The Tokyo Motor Show is a biyearly motoring event and in 2017 this year, it will be open to the public from October 28 till November 5. Tickets to the event can be bought at the door for 1800 yen, or in advance from convenience stores like Seven Eleven and Lawson for 1600 yen, while entry after 16:00 costs 900 yen. It is recommended to go early and on weekdays if possible, to avoid the weekend crowds.
The theme of this year's motor show is "Beyond the Motor", which projects what the future of driving and mobility would be. There were lots of buzzwords like mobility, autonomous driving, electric and hydrogen fuel cell cars, all aimed at anticipating the future of motoring. Many of the newly unveiled concept cars tend to be electric cars with autonomous driving capabilities or equipped with assisted driving technology which allows nervous drivers to relax a little bit and let the car do its thing.
There are about 30 major vehicle manufacturers at the event with Toyota and Honda taking up a fair bit of real estate in the exhibition halls. In addition to vehicles, visitors can also look forward to seeing the latest in vehicle parts, machinery and tools.
Today, I got a preview of what would be on offer and the main draw for me was to see the new concept cars. I started off with Toyota which offered a large number of cars on display. The manufacturer is going the route of energy and fuel efficient vehicles to be ready for the Tokyo Olympics in 2020. Concept accessible vehicles were also unveiled, allowing for a greater mobility for people of all abilities.
Honda also unveiled a number of hybrid and electric cars including their Assist-e motorcycle which made waves online when a video of it was released about a month ago. The motorcycle is self-balancing and is said to share some balancing traits with another Honda robot, ASIMO. With many cars headed in the direction of autonomous driving, the designers wondered if the motorcycle could be headed in the same direction. True to the Honda slogan "The Power of Dreams", the Assist-e was born.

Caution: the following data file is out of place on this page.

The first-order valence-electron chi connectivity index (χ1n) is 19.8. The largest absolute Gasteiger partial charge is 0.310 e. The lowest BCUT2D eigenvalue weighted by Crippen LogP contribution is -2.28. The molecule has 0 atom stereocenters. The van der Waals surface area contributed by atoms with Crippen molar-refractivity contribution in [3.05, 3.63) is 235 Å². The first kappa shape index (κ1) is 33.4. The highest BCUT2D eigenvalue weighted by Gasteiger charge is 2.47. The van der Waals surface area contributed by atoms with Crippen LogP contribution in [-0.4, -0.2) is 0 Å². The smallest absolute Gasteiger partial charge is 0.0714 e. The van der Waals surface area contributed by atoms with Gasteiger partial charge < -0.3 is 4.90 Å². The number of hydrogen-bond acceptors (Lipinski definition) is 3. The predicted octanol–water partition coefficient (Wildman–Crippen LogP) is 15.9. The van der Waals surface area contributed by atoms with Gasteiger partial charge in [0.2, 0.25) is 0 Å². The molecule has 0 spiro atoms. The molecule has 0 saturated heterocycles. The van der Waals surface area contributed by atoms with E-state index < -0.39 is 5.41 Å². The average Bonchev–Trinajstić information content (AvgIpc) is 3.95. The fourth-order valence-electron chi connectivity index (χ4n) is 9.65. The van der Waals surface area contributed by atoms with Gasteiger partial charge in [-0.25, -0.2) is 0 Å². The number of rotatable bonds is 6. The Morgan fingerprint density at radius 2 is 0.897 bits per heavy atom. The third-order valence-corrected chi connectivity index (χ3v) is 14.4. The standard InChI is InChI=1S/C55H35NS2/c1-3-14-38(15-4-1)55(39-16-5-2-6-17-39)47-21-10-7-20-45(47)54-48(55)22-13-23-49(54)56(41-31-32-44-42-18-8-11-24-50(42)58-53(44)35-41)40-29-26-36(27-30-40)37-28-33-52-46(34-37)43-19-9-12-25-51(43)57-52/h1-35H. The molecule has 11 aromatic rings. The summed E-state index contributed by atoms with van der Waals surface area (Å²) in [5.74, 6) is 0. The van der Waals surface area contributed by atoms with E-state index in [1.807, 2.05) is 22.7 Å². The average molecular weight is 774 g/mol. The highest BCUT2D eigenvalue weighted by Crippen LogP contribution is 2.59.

Other notable car makers like Mazda and Nissan also showcased their latest products. The Mazda concept cars never fail to impress while Nissan brought out their souped up Leaf Nismo concept car, a sports version of the newly updated Leaf.
Among the new vehicles I saw, one of my favourite unveilings this year would have to be the Yamaha one. The automaker's goals were to build vehicles for the future in their "Yamaha Future Garage", and the ones that caught my eyes were the two motorcycles; the Motobot Ver.2 and the Motoroid. The first is a fully autonomous robot that rides the motorcycle and capable of independent circuit driving, while the second is an experimental self-balancing machine that recognizes faces and simple verbal or visual commands to follow, stop or park.
Keeping to the theme of Beyond the Motor, many manufacturers and parts makers had virtual reality sets on site to simulate their new car technology, or simply to show what the future of driving may be like. Visitors can participate in The Maze at the event using VR systems but note that reservations-which can be made on your mobile device-are required. Other booths also offer virtual reality experiences and lines may be long for those.
The 45th Tokyo Motor Show 2017 is located at Tokyo Big Sight which is a few steps from Kokusai-Tenjijo Seimon Station on the Yurikamome Line or a five minute walk from Kokusai-Tenjijo Station on the Rinkai Line.